My discussions with Lionel Bently and others about IP led me to a deeper understanding of the hypocrisy at the heart of American foreign policy. The “fair use” exemption in US law is actually far wider and better for consumers than the exemptions in EU legislation, yet when arguing abroad the Americans will fight to the hilt to protect Apple, Google and any other US giants (hence the draconian WIPO agreements). This is precisely congruent with insisting at the WTO that developing countries “open up their markets” while remaining hugely protectionist about US steel and sugar. Several of my discussions raised concerns about the UK being alone in honestly operating a free market without protectionism – I don’t have an issue with this. I think the moral high ground will ultimately have significant economic value.
One thing the Americans do far better than us, said my interlocutors unanimously, is to empower their civil servants to make the right decisions to foster innovation and pull through new ideas and technologies. Leaving aside their vastly bigger budgets, the difference seems to be one of autonomy and risk appetite, bringing us right back to the Daily Mail and the PAC. American departments of state directly manage and contract for innovation projects, leading to a mutually beneficial dialogue between the researchers/early stage companies and the government. We created the Technology Strategy Board (now Innovate UK, which is awkward because IUK means Infrastructure UK) precisely because of the view that civil servants can’t really do that properly, and we need better-paid experts to have that dialogue for us. The opinions of academics on this arrangement seem to contrast utterly with those of industry, who see it as a huge success. I think this is partly because academics have more respect for civil servants than many business folks, and partly because the arrangement makes the research funding ecosystem more complicated without really changing the complexity experienced by industry. More than one person said we need much more use of systems like the US-inspired SBRI to bring the innovators closer to the customers in departments – particularly SMEs, who do not have anything like the voice that big companies have in these dialogues (though it is arguable that the gap is smaller in influence over TSB decisions than over policy decisions). The one thing everybody seems to agree on is that Swindon really wasn’t quite the right place to put them. Oh well.
The final theme I need to mention is network effects (at this point I ought to thank David Cleevely for setting up the programme in the first place – I’ve just read his essay in last year’s celebration of Sir Mark Walport’s appointment). Everyone knows about the Cambridge Network, and the bigger phenomenon of the small-n network which has resulted in so many innovative companies over the past few decades. Almost everyone wanted to discuss it and combining their inputs so that I can draw some insights into UK manufacturing supply networks is perhaps the biggest task ahead of me. Sir Mike Gregory reckons that different levels of contacts are important – at Cambridge the great and good have direct lines to each other but they also have an extremely efficient environment for setting up working level contacts and making progress quickly. Several people talked about the history of the university’s relationship with spinout companies (not helped by a period of unfortunate IP centralisation in HMG), and how it has settled into something notably different from Oxford, London and other UK universities. The Witty Review appears to have resonated not at all, but that could be unique to Cambridge.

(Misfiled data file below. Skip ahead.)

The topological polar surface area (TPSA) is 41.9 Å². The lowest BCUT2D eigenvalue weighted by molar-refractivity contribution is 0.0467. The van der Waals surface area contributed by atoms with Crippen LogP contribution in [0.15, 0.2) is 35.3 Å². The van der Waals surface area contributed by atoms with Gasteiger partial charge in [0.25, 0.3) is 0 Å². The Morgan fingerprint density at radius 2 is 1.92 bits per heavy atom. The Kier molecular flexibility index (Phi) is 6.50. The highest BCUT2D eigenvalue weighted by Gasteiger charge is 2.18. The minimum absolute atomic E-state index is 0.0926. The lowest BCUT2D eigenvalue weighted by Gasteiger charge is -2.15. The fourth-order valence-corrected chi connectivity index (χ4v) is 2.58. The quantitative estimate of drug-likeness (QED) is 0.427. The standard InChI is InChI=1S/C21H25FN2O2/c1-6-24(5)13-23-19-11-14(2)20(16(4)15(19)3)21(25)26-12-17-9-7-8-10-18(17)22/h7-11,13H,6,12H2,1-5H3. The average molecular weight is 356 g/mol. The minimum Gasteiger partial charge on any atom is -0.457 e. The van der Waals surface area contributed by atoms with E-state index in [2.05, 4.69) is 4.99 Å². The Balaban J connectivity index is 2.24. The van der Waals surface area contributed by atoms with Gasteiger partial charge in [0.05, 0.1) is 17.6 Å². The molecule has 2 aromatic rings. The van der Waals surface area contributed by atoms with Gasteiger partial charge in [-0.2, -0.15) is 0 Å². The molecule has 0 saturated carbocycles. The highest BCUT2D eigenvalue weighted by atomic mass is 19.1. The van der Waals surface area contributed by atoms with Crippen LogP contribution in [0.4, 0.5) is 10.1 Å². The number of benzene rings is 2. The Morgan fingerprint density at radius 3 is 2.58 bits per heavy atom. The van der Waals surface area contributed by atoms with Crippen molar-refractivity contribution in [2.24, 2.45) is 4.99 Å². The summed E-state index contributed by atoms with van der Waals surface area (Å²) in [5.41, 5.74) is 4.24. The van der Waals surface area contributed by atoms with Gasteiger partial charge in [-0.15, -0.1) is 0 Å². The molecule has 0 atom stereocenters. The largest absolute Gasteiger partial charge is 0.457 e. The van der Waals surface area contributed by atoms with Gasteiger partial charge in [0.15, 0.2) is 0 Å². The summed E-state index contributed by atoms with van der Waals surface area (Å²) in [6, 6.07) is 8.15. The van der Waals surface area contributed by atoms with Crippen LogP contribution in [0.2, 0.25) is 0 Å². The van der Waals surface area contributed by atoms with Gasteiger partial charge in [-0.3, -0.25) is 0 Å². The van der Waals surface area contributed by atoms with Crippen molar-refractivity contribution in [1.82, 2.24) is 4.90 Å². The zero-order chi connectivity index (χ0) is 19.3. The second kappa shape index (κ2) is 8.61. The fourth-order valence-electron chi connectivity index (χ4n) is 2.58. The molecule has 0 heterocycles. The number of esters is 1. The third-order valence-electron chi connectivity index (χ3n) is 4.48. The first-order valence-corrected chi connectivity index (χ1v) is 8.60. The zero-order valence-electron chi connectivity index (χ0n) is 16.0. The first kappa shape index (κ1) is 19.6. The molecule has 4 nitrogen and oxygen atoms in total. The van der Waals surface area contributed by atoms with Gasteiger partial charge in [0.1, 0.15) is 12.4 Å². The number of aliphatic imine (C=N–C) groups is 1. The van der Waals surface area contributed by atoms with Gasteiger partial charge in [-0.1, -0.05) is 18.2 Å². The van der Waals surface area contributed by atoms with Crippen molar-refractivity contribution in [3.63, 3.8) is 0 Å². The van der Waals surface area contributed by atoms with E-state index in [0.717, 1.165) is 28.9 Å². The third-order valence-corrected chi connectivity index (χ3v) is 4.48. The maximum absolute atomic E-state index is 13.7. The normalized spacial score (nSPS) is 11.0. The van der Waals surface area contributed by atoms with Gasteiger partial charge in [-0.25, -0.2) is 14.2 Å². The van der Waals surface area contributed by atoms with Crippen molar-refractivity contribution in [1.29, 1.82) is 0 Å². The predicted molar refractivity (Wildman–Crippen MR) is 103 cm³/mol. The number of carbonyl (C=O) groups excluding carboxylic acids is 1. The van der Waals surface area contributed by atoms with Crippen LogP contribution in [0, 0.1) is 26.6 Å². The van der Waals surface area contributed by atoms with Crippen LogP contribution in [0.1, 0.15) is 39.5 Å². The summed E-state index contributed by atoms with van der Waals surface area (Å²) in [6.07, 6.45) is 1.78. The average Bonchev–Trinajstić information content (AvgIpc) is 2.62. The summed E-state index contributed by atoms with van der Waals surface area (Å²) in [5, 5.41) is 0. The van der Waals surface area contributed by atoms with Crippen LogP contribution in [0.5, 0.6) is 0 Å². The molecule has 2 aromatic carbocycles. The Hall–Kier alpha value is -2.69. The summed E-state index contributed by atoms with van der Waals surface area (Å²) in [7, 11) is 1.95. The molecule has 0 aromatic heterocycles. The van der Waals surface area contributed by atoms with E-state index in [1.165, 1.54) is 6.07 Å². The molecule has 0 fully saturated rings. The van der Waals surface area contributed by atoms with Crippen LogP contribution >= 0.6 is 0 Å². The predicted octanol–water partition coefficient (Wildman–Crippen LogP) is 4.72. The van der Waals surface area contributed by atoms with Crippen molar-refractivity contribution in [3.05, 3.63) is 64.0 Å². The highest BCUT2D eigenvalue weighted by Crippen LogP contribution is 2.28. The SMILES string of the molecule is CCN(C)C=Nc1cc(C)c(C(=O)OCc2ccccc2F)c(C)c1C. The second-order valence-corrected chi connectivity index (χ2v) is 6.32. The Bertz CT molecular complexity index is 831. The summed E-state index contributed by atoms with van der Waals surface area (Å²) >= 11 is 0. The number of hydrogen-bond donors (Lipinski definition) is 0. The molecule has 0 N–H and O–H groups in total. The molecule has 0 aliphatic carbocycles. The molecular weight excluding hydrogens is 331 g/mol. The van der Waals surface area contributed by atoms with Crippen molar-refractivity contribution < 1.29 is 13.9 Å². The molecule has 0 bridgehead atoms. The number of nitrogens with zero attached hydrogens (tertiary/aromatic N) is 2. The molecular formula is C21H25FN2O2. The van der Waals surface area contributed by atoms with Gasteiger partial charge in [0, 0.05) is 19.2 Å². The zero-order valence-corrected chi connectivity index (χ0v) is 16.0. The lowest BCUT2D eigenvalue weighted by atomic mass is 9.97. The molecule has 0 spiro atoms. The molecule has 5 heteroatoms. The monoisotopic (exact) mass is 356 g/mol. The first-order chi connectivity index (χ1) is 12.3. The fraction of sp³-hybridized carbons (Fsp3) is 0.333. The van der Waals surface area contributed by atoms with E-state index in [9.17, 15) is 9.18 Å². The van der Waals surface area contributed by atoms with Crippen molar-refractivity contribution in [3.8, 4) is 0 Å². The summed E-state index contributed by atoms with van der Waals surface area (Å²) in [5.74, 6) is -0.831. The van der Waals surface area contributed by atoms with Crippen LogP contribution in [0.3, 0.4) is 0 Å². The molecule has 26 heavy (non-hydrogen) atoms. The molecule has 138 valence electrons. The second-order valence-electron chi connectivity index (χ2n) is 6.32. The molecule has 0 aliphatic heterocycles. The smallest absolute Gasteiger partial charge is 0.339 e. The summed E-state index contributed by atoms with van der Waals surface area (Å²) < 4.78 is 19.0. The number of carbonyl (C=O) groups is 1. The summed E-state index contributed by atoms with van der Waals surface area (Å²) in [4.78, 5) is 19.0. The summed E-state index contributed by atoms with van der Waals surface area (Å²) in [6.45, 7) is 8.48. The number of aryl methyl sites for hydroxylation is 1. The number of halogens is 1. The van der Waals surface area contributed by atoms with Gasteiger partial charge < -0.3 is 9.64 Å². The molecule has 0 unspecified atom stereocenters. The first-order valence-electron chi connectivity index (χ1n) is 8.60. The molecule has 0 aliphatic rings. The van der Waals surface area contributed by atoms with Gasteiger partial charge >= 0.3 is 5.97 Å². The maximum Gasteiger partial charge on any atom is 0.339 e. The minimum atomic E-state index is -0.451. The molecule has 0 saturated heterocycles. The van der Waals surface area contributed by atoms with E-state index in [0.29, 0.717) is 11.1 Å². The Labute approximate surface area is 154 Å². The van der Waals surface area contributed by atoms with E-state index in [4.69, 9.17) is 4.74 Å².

I think also unique to Cambridge is the density of innovation. It’s really quite a small place, and with 9000 people pushing back the boundaries of knowledge it ought to be almost impossible not to find collaborators on whatever fantastic business idea you’ve had. The fact that each of the individual organisations (both within the university and without) is quite small helps with this issue of direct connections between people at the right level – good ideas don’t get lost in someone’s secretary’s inbox (much). From a manufacturing perspective one of the most interesting types of network is the “makerspace” experimenter/hacker community – I met Cambridge Makespace’s CEO Laura James twice (she’s also the CEO of the Open Knowledge Foundation so we talked about data a lot too), because I can see makerspaces having a significant impact on the people who will found tomorrow’s startups – inspiration from being able to experiment in a safe environment without scrutiny, access to information and people, and access to kit that you might not have the certainty or money to invest in at this point in your business’s cycle, solving a Catch-22. In many ways they’re like Catapults, for micro-businesses. Having discussed SME access with both MAS and the HVM Catapult I wonder if there is a gap in the market for something halfway between a makerspace and a full-fledged Catapult, with a bit more structure and kit than a hacker community meeting in a spare building but with lower barriers to entry than a Catapult.
The single most interesting insight came when I asked Laura about outcome data and case studies. Stewart McTavish (who runs ideaSpace, which is complementary but different) had mentioned how helpful it was that although ideaSpace’s funding agreement required them to report outcomes to BIS, the organisation wasn’t bound by hard targets. Laura said that the few case studies from Makespace successes had arisen from people proactively seeking her out to tell their story – “if I had to document systematically all the outcomes, they wouldn’t happen”. A bit like Heisenberg’s uncertainty principle applied to innovation: you can have the outcome or the data, but not both. Or perhaps Schrodinger’s cat – a system for capturing outcome data can materially affect that which is being observed. I think perhaps one of the greatest policy challenges is trying to gather evidence without doing this.